Tag Archives: Bryan Johnson

by English Department Communications Intern Kara Nosal

Where does a person end and her words begin? I began to wonder at the February 19th Master of Fine Arts poetry and fiction reading held at the University Center for the Arts. Each of the four writers — Kristin George Bagdanov, Mary Hill, Bryan Johnson, and M.C. Torres — infused their art with distinctive parts of their identities, and because of this, as the night went on, I could feel boundaries disappear.

First to read was Kristin George Bagdanov, an ecopoet. Before many of her poems, she explained to the audience what part of nature inspired her to write. One poem was written from her history with earthquakes as a young girl in Orange Country, California. Another was inspired by a recent fascination with YouTube videos chronicling the crumbling of polar ice caps.

Interspersed between these poems examining large swaths of the natural world were poems about bodies. Bagdanov reminded the audience that the human body is also part of the natural world, even if we often live as separate from it as possible. In her poem “Purge Body” which was also published in the Mid-American Review, Bagdanov writes about light pollution on a very small, very human scale: “Small crack/ in the door, green flare of the charger: no/ darkness. No place left wholly its own.”


Kristin George Bagdanov

Mary Hill was next to read. Recently, Hill worked as a caregiver for an elderly man with Parkinson’s and her poetry chronicles their parallel journeys: her journey from caretaker to friend and his journey to his final days on Earth. These journeys were not easy, it seemed. One series of poems from this time period was titled, “Reasons to Get Up in the Morning.” The reoccurring sound of these words created a time loop in which the audience could get lost. Hill’s use of line breaks continued this loop. I remember one line that seemed to end like this: “to fix you” but was immediately followed by “eggs.” The closeness of this relationship, between these two people who “grow cold together” is apparent in the tiniest of details.


Mary Hill

Soon it was Bryan Johnson’s turn to read from his novella, In the Eternal Shade. Like Hill, Johnson zoomed in to focus on the small details of his story. Quickly, I became engrossed in the drama happening in front of me centralized in the main character, Leon, a father and artist struggling to create the life he wants. I listened intently as Johnson drew a parallel between Leon’s interactions with his daughter, which balance on the brink of violence, and Leon’s need for literal balance up in a tree later. The tension as Leon reins in his temper toward his daughter and shifts his weight to keep from falling was revealed in the details: the accidental bonk of the daughter’s head on the back of a chair, or a quick test of a branch’s strength.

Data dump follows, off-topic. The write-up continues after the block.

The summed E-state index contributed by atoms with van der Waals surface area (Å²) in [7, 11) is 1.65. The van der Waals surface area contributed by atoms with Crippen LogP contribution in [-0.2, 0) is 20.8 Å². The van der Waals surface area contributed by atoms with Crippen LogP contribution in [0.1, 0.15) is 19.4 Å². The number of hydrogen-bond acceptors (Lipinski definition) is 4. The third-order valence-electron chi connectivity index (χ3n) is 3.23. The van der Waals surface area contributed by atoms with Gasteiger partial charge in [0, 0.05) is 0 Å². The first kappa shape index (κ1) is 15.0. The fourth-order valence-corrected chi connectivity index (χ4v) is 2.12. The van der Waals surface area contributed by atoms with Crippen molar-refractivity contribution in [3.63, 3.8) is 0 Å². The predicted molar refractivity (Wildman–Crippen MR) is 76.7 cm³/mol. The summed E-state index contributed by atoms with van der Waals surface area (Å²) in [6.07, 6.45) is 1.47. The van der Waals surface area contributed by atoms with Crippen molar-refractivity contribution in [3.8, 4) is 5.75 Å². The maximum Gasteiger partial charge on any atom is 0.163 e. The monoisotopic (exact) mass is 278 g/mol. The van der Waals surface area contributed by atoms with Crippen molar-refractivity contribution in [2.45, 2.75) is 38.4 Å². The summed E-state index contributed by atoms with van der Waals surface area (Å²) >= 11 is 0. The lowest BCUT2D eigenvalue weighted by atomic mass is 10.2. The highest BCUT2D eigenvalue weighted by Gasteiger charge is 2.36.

Bryan Johnson

Lastly, M.C. Torres approached the podium to read from her novel, All Things Occur in the Heights, which focuses on four characters who live in the same town, but happen to live in different time periods. “The day,” Torres recited, “never ended and perhaps it never began.” Torres read to us in a voice much like the “methodic rhythm of the bus” while leaning intently on the podium to get as close to us as she could. I’ll admit that I didn’t take very many notes as Torres read. I couldn’t tear myself away from her description of one character who hears the voice of God long enough to pick up my pen again. I simply wanted to know what was next, what was around the corner.


M.C. Torres

At the end of the reading, I felt as if I had shared the personal experiences of these writers. The line between words and writer had dissolved, but furthermore, the line between the writers and myself seemed to have dissolved as well — all because they were brave enough to allow me into their art.

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Colorado Review Spring 2015 issue, cover design by Abby Kerstetter

Colorado Review Spring 2015 issue, to be published in March. Cover design by Abby Kerstetter

The Center for Literary Publishing has received matching funds from the Vice President of Research, the College of Liberal Arts, and the English Department to provide travel funding for twelve CLP interns — Jayla Rae Ardelean, Kristin George Bagdanov, Cedar Brant, Neil FitzPatrick, Melissa Hohl, Anitra Ingham, Bryan Johnson, Andrew Mangan, John McDonough, Katie Naughton, Marie Turner, and Drew Webster — to attend the annual Association of Writers and Writing Programs in Minneapolis, April 9-11, 2015.